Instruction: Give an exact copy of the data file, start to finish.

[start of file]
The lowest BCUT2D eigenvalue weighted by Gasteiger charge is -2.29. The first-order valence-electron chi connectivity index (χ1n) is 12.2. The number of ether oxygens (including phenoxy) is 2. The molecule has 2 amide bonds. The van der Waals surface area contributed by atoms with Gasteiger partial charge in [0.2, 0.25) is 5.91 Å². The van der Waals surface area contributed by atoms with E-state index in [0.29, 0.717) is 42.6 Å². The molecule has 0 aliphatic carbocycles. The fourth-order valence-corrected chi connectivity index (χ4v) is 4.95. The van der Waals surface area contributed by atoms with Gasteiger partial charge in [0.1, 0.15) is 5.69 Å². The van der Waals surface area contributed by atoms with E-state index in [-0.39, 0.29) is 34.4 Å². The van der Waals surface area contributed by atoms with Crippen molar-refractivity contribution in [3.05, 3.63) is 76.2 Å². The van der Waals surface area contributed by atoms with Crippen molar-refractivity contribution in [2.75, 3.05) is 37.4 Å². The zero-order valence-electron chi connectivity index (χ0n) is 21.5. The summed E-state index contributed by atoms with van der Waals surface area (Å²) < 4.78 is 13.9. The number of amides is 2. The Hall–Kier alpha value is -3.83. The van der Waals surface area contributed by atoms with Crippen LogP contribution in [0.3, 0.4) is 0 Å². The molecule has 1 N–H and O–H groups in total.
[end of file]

The lowest BCUT2D eigenvalue weighted by Gasteiger charge is -2.29. The first-order valence-electron chi connectivity index (χ1n) is 12.2. The number of ether oxygens (including phenoxy) is 2. The molecule has 2 amide bonds. The van der Waals surface area contributed by atoms with Gasteiger partial charge in [0.2, 0.25) is 5.91 Å². The van der Waals surface area contributed by atoms with E-state index in [0.29, 0.717) is 42.6 Å². The molecule has 0 aliphatic carbocycles. The fourth-order valence-corrected chi connectivity index (χ4v) is 4.95. The van der Waals surface area contributed by atoms with Gasteiger partial charge in [0.1, 0.15) is 5.69 Å². The van der Waals surface area contributed by atoms with E-state index in [-0.39, 0.29) is 34.4 Å². The van der Waals surface area contributed by atoms with Crippen molar-refractivity contribution in [3.05, 3.63) is 76.2 Å². The van der Waals surface area contributed by atoms with Crippen molar-refractivity contribution in [2.75, 3.05) is 37.4 Å². The zero-order valence-electron chi connectivity index (χ0n) is 21.5. The summed E-state index contributed by atoms with van der Waals surface area (Å²) < 4.78 is 13.9. The number of amides is 2. The Hall–Kier alpha value is -3.83. The van der Waals surface area contributed by atoms with Crippen LogP contribution in [0.3, 0.4) is 0 Å². The molecule has 1 N–H and O–H groups in total.